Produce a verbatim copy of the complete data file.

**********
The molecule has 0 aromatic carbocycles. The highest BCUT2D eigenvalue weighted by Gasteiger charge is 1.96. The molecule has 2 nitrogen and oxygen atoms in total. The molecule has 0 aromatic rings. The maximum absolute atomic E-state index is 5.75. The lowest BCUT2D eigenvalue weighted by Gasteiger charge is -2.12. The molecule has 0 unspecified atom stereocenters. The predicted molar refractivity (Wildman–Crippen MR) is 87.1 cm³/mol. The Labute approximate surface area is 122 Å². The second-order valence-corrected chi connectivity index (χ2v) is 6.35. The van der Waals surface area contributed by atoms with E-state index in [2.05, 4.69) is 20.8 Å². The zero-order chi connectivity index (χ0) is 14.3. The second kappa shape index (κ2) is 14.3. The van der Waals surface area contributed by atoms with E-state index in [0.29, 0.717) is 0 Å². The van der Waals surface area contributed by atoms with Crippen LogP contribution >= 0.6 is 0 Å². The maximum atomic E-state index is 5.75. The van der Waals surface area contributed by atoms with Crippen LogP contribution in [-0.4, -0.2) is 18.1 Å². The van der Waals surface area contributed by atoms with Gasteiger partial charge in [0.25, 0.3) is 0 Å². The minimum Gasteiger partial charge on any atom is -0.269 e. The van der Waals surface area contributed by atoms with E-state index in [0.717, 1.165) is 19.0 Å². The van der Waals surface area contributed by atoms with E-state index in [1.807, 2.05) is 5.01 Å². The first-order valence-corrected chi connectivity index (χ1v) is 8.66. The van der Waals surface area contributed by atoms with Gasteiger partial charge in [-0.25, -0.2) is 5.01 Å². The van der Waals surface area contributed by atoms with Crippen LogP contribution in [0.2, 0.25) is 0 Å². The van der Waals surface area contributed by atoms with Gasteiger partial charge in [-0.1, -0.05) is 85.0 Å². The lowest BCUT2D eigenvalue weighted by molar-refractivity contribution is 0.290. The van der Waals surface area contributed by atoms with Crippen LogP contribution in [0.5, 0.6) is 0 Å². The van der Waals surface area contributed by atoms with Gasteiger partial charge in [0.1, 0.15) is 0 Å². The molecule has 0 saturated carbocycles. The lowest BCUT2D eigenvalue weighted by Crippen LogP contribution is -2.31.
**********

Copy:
The molecule has 0 aromatic carbocycles. The highest BCUT2D eigenvalue weighted by Gasteiger charge is 1.96. The molecule has 2 nitrogen and oxygen atoms in total. The molecule has 0 aromatic rings. The maximum absolute atomic E-state index is 5.75. The lowest BCUT2D eigenvalue weighted by Gasteiger charge is -2.12. The molecule has 0 unspecified atom stereocenters. The predicted molar refractivity (Wildman–Crippen MR) is 87.1 cm³/mol. The Labute approximate surface area is 122 Å². The second-order valence-corrected chi connectivity index (χ2v) is 6.35. The van der Waals surface area contributed by atoms with E-state index in [2.05, 4.69) is 20.8 Å². The zero-order chi connectivity index (χ0) is 14.3. The second kappa shape index (κ2) is 14.3. The van der Waals surface area contributed by atoms with E-state index in [0.29, 0.717) is 0 Å². The van der Waals surface area contributed by atoms with Crippen LogP contribution >= 0.6 is 0 Å². The maximum atomic E-state index is 5.75. The van der Waals surface area contributed by atoms with Crippen LogP contribution in [-0.4, -0.2) is 18.1 Å². The van der Waals surface area contributed by atoms with Gasteiger partial charge in [0.25, 0.3) is 0 Å². The minimum Gasteiger partial charge on any atom is -0.269 e. The van der Waals surface area contributed by atoms with E-state index in [0.717, 1.165) is 19.0 Å². The van der Waals surface area contributed by atoms with E-state index in [1.807, 2.05) is 5.01 Å². The first-order valence-corrected chi connectivity index (χ1v) is 8.66. The van der Waals surface area contributed by atoms with Gasteiger partial charge in [-0.25, -0.2) is 5.01 Å². The van der Waals surface area contributed by atoms with Crippen LogP contribution in [0.2, 0.25) is 0 Å². The van der Waals surface area contributed by atoms with Gasteiger partial charge in [-0.1, -0.05) is 85.0 Å². The lowest BCUT2D eigenvalue weighted by molar-refractivity contribution is 0.290. The van der Waals surface area contributed by atoms with Crippen LogP contribution in [0.5, 0.6) is 0 Å². The van der Waals surface area contributed by atoms with Gasteiger partial charge in [0.1, 0.15) is 0 Å². The molecule has 0 saturated carbocycles. The lowest BCUT2D eigenvalue weighted by Crippen LogP contribution is -2.31.